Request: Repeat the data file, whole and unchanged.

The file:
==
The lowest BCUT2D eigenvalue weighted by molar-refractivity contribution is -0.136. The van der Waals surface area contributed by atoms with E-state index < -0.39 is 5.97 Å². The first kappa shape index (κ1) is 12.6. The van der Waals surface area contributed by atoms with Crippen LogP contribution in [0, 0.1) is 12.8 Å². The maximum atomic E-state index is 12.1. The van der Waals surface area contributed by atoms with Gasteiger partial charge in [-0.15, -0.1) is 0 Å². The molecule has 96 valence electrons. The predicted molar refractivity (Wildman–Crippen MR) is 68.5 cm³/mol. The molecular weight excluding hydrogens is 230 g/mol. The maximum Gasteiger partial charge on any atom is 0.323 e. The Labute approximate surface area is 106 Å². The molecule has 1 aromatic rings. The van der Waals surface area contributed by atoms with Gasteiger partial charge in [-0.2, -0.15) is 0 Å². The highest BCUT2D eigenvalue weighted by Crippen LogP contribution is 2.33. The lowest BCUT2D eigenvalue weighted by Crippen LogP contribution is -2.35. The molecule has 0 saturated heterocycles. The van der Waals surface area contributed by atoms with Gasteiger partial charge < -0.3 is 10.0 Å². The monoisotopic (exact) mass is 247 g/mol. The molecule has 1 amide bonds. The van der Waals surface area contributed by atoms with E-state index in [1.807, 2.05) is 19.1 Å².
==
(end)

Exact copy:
The lowest BCUT2D eigenvalue weighted by molar-refractivity contribution is -0.136. The van der Waals surface area contributed by atoms with E-state index < -0.39 is 5.97 Å². The first kappa shape index (κ1) is 12.6. The van der Waals surface area contributed by atoms with Crippen LogP contribution in [0, 0.1) is 12.8 Å². The maximum atomic E-state index is 12.1. The van der Waals surface area contributed by atoms with Gasteiger partial charge in [-0.15, -0.1) is 0 Å². The molecule has 96 valence electrons. The predicted molar refractivity (Wildman–Crippen MR) is 68.5 cm³/mol. The molecular weight excluding hydrogens is 230 g/mol. The maximum Gasteiger partial charge on any atom is 0.323 e. The Labute approximate surface area is 106 Å². The molecule has 1 aromatic rings. The van der Waals surface area contributed by atoms with Gasteiger partial charge in [-0.2, -0.15) is 0 Å². The highest BCUT2D eigenvalue weighted by Crippen LogP contribution is 2.33. The lowest BCUT2D eigenvalue weighted by Crippen LogP contribution is -2.35. The molecule has 0 saturated heterocycles. The van der Waals surface area contributed by atoms with Gasteiger partial charge < -0.3 is 10.0 Å². The monoisotopic (exact) mass is 247 g/mol. The molecule has 1 amide bonds. The van der Waals surface area contributed by atoms with E-state index in [1.807, 2.05) is 19.1 Å².